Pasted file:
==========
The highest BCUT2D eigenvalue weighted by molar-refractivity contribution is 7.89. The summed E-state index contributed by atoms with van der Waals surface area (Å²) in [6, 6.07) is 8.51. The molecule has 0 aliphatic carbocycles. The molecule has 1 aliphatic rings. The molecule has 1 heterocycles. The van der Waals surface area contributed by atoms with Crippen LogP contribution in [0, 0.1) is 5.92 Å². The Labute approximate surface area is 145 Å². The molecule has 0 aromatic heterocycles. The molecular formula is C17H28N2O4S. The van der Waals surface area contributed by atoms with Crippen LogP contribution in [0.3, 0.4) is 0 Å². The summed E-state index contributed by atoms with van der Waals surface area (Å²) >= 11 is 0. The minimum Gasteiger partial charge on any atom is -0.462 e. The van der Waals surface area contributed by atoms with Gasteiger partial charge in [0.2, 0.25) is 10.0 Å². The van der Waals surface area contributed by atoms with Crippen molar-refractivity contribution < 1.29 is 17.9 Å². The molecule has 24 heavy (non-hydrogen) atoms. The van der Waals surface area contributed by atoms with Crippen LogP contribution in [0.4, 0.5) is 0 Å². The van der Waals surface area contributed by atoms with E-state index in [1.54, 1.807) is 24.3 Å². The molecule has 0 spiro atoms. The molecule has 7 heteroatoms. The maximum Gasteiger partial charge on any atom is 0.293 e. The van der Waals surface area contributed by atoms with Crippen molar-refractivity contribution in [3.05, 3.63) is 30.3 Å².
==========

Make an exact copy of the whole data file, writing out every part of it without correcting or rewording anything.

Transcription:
The highest BCUT2D eigenvalue weighted by molar-refractivity contribution is 7.89. The summed E-state index contributed by atoms with van der Waals surface area (Å²) in [6, 6.07) is 8.51. The molecule has 0 aliphatic carbocycles. The molecule has 1 aliphatic rings. The molecule has 1 heterocycles. The van der Waals surface area contributed by atoms with Crippen LogP contribution in [0, 0.1) is 5.92 Å². The Labute approximate surface area is 145 Å². The molecule has 0 aromatic heterocycles. The molecular formula is C17H28N2O4S. The van der Waals surface area contributed by atoms with Crippen LogP contribution in [0.3, 0.4) is 0 Å². The summed E-state index contributed by atoms with van der Waals surface area (Å²) >= 11 is 0. The minimum Gasteiger partial charge on any atom is -0.462 e. The van der Waals surface area contributed by atoms with Gasteiger partial charge in [0.2, 0.25) is 10.0 Å². The van der Waals surface area contributed by atoms with Crippen molar-refractivity contribution < 1.29 is 17.9 Å². The molecule has 24 heavy (non-hydrogen) atoms. The van der Waals surface area contributed by atoms with Crippen LogP contribution in [0.4, 0.5) is 0 Å². The van der Waals surface area contributed by atoms with E-state index in [1.54, 1.807) is 24.3 Å². The molecule has 0 spiro atoms. The molecule has 7 heteroatoms. The maximum Gasteiger partial charge on any atom is 0.293 e. The van der Waals surface area contributed by atoms with Crippen molar-refractivity contribution in [3.05, 3.63) is 30.3 Å².